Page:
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In a day and age where mental health, self development and wellness are all shining brightly under the spotlight, we’re hearing the word gratitude more and more each day.  

Growing up, I heard it all the time and still do; be grateful, have gratitude etc. At face value this seems pretty basic, but without a solid practice, you may notice minimal change in your day to day life. Living in a state of gratitude is a habit, a muscle of the mind that you have to train regularly. If that muscle becomes weak, you're more likely to experience feelings of defeat or devastation when one small thing doesn't go your way, or if you make a so-called "mistake!”


One of my long-time mentors always told me “there are no mistakes”. 

As a 14 year old it was hard to wrap my young mind around that statement. It wasn’t until I was a bit older when I started to notice myself looking back on the “mistakes” I made in the past and all the hard times I went through. That’s when I started thinking to myself “I’m glad I went through that.” Sound familiar? 

These "mistakes" put me back into the classroom of life and I was coming out of each situation a smarter person. “No mistakes” all made sense from that point on.

So I started thinking, how are these actions considered mistakes if I'm growing as a person? It’s all a switch in your brain and a choice you make to see your mistakes as opportunities. As an athlete, I’m always interested in learning about the best athletes and how they think and I’ve noticed this is what separates the good from the great. The best of the best are grateful for their failures and downfalls, they capitalize on them. This keeps them in a constant state of gratitude. It's easy to be grateful for simple pleasures in life, but if you can thank the dark times, that action truly has the power to elevate your life.

This practice of learning to find wins in your losses is what can take your gratitude practice to the next level. It's a great opportunity to dig deep into your mind and thank things that you didn’t even know existed in your life.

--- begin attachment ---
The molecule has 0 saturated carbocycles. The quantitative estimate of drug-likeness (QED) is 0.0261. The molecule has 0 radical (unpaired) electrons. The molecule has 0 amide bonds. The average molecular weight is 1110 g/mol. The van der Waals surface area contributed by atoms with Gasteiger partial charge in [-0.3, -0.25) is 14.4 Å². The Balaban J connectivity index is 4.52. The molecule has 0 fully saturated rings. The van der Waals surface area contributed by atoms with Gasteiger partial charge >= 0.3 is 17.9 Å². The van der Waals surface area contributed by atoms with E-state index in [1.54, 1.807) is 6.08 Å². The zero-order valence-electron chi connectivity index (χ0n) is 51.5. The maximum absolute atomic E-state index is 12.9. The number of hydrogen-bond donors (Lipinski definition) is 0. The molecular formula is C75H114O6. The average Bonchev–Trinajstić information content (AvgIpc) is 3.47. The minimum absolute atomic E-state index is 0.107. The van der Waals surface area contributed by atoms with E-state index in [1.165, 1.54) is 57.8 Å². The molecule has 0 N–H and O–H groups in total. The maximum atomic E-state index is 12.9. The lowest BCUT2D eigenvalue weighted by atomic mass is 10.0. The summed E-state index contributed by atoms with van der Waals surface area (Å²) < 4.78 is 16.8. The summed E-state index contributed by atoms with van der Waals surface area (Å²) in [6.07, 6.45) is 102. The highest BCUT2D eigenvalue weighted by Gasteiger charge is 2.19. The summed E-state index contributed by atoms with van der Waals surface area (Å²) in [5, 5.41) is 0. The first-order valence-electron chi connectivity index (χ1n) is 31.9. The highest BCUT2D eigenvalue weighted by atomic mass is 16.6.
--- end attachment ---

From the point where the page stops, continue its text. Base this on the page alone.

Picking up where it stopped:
Start and end the day with gratitude.

How we start and end the day can have a true effect on your life. Start each day by writing down 3 things you’re grateful for and repeat the same at nighttime. It’s easy to say you’re grateful for the basics (friends, food, etc) so get creative with each. For example, “I’m grateful I have time and headspace in the morning to reflect and give thanks to all I have.” Make your mind dig deep! 

Reflect and journal on your hardships or low points in life and define what you gained from them. 

Think about how you’ve used those gains to succeed in other areas of life. If you see for yourself how your hard times have indirectly helped you, you can’t help but to be glad those hard times happened! Then, you can really give thanks to those things with clarity. Rather than just saying “thank you,” understand why you’re giving thanks. It may take some time, but repetition is everything. If you can stop staring your problems in the face and see past what went wrong and notice even one small win or gain, you’re making progress. Make it a habit to turn your losses into wins and find yourself finding thanks for just about everything in your life.


Mediation can really help you tap into that endless pool of things you can pay gratitude to. Meditating teaches you to become aware of your mind and observe it from a bird's eye view. That sense of awareness is what will help you become aware of all that life gives you, from the big things to the small. You’ll go from being thankful for the simple go to things that come to your mind always, to becoming aware of how much every experience, person, etc serves you. 

Like I said, gratitude is so much more than just paying lip service to yourself. It's a habit that has to be developed, but one that is well worth the effort in developing. Rewiring your brain to think this way is something that will truly change your perspective on life. Implement these practices and notice a good chunk of your "problems" fade away. Last I heard, they call it a blessing in disguise!


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